Abstract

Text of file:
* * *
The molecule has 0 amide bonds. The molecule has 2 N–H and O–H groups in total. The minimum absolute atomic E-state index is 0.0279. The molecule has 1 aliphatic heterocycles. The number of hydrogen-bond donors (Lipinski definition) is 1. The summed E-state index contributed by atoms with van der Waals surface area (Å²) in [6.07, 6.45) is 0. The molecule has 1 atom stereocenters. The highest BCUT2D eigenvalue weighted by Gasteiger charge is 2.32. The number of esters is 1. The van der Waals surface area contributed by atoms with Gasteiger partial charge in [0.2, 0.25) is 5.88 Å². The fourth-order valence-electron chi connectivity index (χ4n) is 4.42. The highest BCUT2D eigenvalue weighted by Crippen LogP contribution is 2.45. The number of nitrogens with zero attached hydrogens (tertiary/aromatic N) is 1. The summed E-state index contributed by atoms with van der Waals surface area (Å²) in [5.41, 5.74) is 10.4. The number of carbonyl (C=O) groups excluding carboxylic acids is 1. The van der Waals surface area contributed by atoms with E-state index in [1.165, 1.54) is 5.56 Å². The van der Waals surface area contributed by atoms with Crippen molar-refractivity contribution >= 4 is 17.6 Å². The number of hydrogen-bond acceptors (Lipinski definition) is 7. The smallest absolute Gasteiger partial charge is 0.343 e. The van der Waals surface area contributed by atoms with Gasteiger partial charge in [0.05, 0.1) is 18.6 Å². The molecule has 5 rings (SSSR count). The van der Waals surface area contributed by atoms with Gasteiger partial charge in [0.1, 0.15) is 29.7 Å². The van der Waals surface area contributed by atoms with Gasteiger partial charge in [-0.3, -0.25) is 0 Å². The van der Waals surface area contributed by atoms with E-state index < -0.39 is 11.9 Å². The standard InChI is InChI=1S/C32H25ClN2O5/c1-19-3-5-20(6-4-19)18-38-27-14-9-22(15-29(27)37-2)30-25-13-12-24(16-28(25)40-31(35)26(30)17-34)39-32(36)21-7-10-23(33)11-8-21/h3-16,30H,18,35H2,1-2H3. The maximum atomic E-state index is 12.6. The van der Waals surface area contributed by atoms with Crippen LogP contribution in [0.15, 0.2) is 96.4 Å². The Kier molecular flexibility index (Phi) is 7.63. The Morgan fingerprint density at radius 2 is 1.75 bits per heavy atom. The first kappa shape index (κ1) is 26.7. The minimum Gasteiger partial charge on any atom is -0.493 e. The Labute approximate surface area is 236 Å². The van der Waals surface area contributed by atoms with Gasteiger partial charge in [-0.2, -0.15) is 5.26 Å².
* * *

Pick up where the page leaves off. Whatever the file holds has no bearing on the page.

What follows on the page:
The Swauk Basin lies between the Straight Creek and Entiat–Leavenworth fault systems in the central Cascades of Washington and is one of several early Tertiary strike-slip basins in the Pacific Northwest. In this paper, seven informal stratigraphic units are recognized in the lowest portion of the basin fill—the lower and middle Eocene Swauk Formation—in the eastern part of the basin. These units have a stratigraphic thickness of more than 4800 m and were deposited in alluvial fan, braided river, meandering river(?), lacustrine-deltaic, and lacustrine environments. Rapid facies changes and reversals in paleocurrent directions indicate numerous tectonically controlled drainage reorganizations. Sediments were mainly derived from crystalline rocks to the east, north, and west (?), and sediment accumulation rates were high (about 64 cm/1000 years). The Leavenworth fault has a complex history and, periodically, formed the eastern margin of Swauk Basin. During the final phases and shortly after deposition of the Swauk Formation, the vertical sense of slip on the Leavenworth fault reversed itself and the trace of the fault shifted westward, leading to formation of the Chiwaukum Graben. Following deposition, the Swauk Formation was deformed into west-northwest-trending folds and then intruded by north–northeast-trending dike swarms. Based on similarities with other well-documented strike-slip basins, we conclude that strike-slip faulting was the main control on the deposition and deformation of the Swauk Formation.

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